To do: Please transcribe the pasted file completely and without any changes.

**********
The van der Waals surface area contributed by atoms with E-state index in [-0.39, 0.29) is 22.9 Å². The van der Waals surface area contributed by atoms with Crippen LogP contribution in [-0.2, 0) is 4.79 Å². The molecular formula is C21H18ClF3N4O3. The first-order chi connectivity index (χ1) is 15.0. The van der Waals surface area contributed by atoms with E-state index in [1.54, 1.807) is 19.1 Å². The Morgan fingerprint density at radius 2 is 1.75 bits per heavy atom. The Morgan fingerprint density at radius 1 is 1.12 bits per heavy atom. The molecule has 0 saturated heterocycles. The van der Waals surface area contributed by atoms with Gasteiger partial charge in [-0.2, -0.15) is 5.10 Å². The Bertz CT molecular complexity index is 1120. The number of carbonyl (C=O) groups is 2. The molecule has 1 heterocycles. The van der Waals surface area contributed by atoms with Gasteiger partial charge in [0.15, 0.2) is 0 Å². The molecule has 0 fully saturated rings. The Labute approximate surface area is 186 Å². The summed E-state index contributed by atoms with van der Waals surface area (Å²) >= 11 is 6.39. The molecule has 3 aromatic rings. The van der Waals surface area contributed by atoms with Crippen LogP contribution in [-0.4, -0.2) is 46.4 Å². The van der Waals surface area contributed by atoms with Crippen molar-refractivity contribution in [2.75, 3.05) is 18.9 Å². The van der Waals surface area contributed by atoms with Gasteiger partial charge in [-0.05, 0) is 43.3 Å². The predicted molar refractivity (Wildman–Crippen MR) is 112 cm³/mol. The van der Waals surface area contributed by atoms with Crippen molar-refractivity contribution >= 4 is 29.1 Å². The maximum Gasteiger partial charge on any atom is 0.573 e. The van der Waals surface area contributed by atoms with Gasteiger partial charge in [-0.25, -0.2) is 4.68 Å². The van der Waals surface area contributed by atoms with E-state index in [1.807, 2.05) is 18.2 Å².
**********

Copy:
The van der Waals surface area contributed by atoms with E-state index in [-0.39, 0.29) is 22.9 Å². The van der Waals surface area contributed by atoms with Crippen LogP contribution in [-0.2, 0) is 4.79 Å². The molecular formula is C21H18ClF3N4O3. The first-order chi connectivity index (χ1) is 15.0. The van der Waals surface area contributed by atoms with E-state index in [1.54, 1.807) is 19.1 Å². The Morgan fingerprint density at radius 2 is 1.75 bits per heavy atom. The Morgan fingerprint density at radius 1 is 1.12 bits per heavy atom. The molecule has 0 saturated heterocycles. The van der Waals surface area contributed by atoms with Gasteiger partial charge in [-0.2, -0.15) is 5.10 Å². The Bertz CT molecular complexity index is 1120. The number of carbonyl (C=O) groups is 2. The molecule has 1 heterocycles. The van der Waals surface area contributed by atoms with Gasteiger partial charge in [0.15, 0.2) is 0 Å². The molecule has 0 fully saturated rings. The Labute approximate surface area is 186 Å². The summed E-state index contributed by atoms with van der Waals surface area (Å²) >= 11 is 6.39. The molecule has 3 aromatic rings. The van der Waals surface area contributed by atoms with Crippen LogP contribution in [-0.4, -0.2) is 46.4 Å². The van der Waals surface area contributed by atoms with Crippen molar-refractivity contribution in [2.75, 3.05) is 18.9 Å². The van der Waals surface area contributed by atoms with Gasteiger partial charge in [-0.05, 0) is 43.3 Å². The predicted molar refractivity (Wildman–Crippen MR) is 112 cm³/mol. The van der Waals surface area contributed by atoms with Crippen molar-refractivity contribution >= 4 is 29.1 Å². The maximum Gasteiger partial charge on any atom is 0.573 e. The van der Waals surface area contributed by atoms with Gasteiger partial charge in [-0.25, -0.2) is 4.68 Å². The van der Waals surface area contributed by atoms with E-state index in [1.807, 2.05) is 18.2 Å².